Talk to Strangers

It all started with a pair of silly Christmas glasses I put on during an office party last year. The second I put them on I realized how much joy they brought me with the red plastic rim and sequin reindeer horns. I decided to wear them outside to see how others reacted. They were stone faced. This is France. Only the barista smiled.

I decided to wear them again the next day. I may have gotten another smile, but again, it was only the barista who gave any sort of effusive reaction. This time I not only got a compliment on my glasses, but he went on to make me awesome reindeer latte art. (Months later he’d remember me when I ran into him at another location, where I received a swan in my latte.)

These simple and seemingly silly exchanges are what inspired my word/theme of the year for 2018: talk to strangers. I thought it would be a good excuse to put myself out there more, and living in France, I wanted to “break the French” (translation: get them to crack a smile).

I often joke that I talk to more strangers by the time I’m through baggage claim in the States, than I do in an entire month in Paris. It’s not that I don’t want to talk to people, it’s just comme ça (how it is) in France. I’m often envious of tourists who don’t know all the cultural codes, and their role as a naturally inquisitive outsider who naturally talks to people. I decided it’d be a good test to get me to speak up more.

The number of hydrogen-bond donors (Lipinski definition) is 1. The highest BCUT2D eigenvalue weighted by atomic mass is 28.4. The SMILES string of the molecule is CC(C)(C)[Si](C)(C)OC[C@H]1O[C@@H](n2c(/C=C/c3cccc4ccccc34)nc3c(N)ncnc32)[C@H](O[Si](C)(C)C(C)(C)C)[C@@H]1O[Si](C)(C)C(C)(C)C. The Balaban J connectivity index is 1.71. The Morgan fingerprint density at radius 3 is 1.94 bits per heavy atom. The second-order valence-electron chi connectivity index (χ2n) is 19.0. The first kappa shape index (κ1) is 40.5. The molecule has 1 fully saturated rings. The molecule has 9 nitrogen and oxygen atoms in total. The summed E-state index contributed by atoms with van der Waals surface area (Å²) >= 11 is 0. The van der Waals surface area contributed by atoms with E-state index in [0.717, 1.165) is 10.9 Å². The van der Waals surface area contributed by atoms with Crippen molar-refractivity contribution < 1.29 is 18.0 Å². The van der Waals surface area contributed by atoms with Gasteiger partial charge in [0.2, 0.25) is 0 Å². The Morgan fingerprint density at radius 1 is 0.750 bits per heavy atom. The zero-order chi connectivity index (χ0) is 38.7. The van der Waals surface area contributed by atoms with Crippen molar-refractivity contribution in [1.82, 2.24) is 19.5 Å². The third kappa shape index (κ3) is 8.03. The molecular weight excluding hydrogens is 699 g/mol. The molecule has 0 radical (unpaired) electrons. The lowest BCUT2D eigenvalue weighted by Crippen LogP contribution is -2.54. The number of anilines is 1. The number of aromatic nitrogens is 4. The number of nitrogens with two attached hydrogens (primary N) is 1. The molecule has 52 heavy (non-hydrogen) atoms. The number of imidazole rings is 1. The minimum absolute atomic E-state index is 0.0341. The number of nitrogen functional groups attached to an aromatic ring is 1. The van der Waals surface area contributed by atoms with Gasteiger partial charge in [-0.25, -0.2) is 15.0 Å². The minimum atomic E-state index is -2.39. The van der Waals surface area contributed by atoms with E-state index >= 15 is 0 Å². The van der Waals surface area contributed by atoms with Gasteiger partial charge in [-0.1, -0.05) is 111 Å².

There weren’t many rules to this theme. The main one was that every time I went to an event I had to talk to someone I didn’t know. This probably seems the norm for many, but for an introvert at the core who often struggles to explain my atypical career, this was putting myself out there.

There was no rule that it said that I had to have a life-changing or even good interaction. I just had to talk to someone I didn’t know. In a way it was much easier when I went to an event alone. When you go with friends or people you know, it’s easy to use them as a crutch and only talk to them. The good news is I got a friend trained, who would say “do we have to talk to a stranger tonight.” The last time I found myself making an excuse (tired) at an event, I made myself go to someone sitting alone in the room. I know that French girl thought I was crazy, but I found it fascinating to meet someone completely different than me.

The fun thing about words to guide your year is that they can grow with you. While it wasn’t part of my initial theme (word) of the year, during 2018 I became very passionate about inclusion. It was a subject I became more aware of through design (privilege and representation), but realized it goes across everything. “Talk to strangers” became a way to be more inclusive, and make sure I wasn’t only talking to people just like me. I gained a lot of empathy along the way.

When you let your guard down, it opens opportunities. 

Another theme embedded in talk to strangers was “listen”. So often we pretend to listen and nod and smile, only to be distracted by our phones. I not only worked on listening—really listening—also the fact that didn’t need to always have a response or answer to everything. I embraced awkward silences, although, to be honest, there weren’t that many.